Degree/Major: Ph.D., 1995, Applied Physics, Stanford Universityacotera@seti.org
Proud to be star-struck, physicist Angela Cotera is keen to better understand the chain of events that precede the birth of a star and, at least in some cases, accompanying planets. To this end, she is a team member of NSTARS, a project being pursued on the Spitzer Space Telescope to investigate all stars within 70 light-years of the Sun to see what fraction have protoplanetary disks. This is a straightforward approach to answering a very fundamental question: how often does the formation of stars also produce solar systems?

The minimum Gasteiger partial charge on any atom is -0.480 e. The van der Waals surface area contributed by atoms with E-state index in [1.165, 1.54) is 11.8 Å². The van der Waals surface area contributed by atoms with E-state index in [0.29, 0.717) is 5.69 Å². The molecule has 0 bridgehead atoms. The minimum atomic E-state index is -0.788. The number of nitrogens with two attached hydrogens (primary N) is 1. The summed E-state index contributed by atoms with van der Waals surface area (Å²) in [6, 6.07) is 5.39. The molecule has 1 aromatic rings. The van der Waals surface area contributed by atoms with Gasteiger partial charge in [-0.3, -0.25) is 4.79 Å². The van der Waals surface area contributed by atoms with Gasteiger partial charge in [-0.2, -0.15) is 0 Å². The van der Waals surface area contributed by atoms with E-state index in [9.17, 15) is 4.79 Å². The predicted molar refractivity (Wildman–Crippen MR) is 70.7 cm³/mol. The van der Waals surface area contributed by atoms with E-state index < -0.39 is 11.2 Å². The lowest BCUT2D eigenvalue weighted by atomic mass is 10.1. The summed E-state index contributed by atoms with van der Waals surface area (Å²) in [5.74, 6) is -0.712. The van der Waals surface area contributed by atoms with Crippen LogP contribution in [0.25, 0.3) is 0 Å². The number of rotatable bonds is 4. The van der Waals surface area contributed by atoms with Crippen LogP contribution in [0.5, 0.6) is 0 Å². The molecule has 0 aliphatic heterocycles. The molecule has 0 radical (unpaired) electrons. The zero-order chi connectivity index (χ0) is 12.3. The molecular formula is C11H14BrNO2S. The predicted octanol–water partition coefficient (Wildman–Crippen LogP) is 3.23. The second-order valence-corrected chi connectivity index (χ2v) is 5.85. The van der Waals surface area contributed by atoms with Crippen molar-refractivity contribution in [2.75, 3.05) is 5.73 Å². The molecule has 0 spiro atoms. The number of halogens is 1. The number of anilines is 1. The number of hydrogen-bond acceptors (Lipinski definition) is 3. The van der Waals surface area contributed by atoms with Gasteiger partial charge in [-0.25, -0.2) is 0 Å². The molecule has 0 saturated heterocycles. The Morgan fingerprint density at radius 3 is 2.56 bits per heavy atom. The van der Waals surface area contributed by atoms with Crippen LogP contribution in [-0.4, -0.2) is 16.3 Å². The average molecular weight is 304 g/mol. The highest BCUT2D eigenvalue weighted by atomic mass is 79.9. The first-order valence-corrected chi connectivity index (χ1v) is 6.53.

In addition to her disk studies, Angela also studies such “extreme” stellar environments as large HII regions and the galactic center. The former are mammoth stellar nurseries (think of the Great Nebula in the constellation of Orion), where enormously hot, giant stars are heating the surrounding gas to high temperature. The latter is the inner core of the Milky Way, where the density of stars is millions of times higher than in the neighborhood of our Sun. By investigating these tough galactic neighborhoods, Angela hopes to gain a better understanding of how the formation of planets is governed by nurture as well as nature.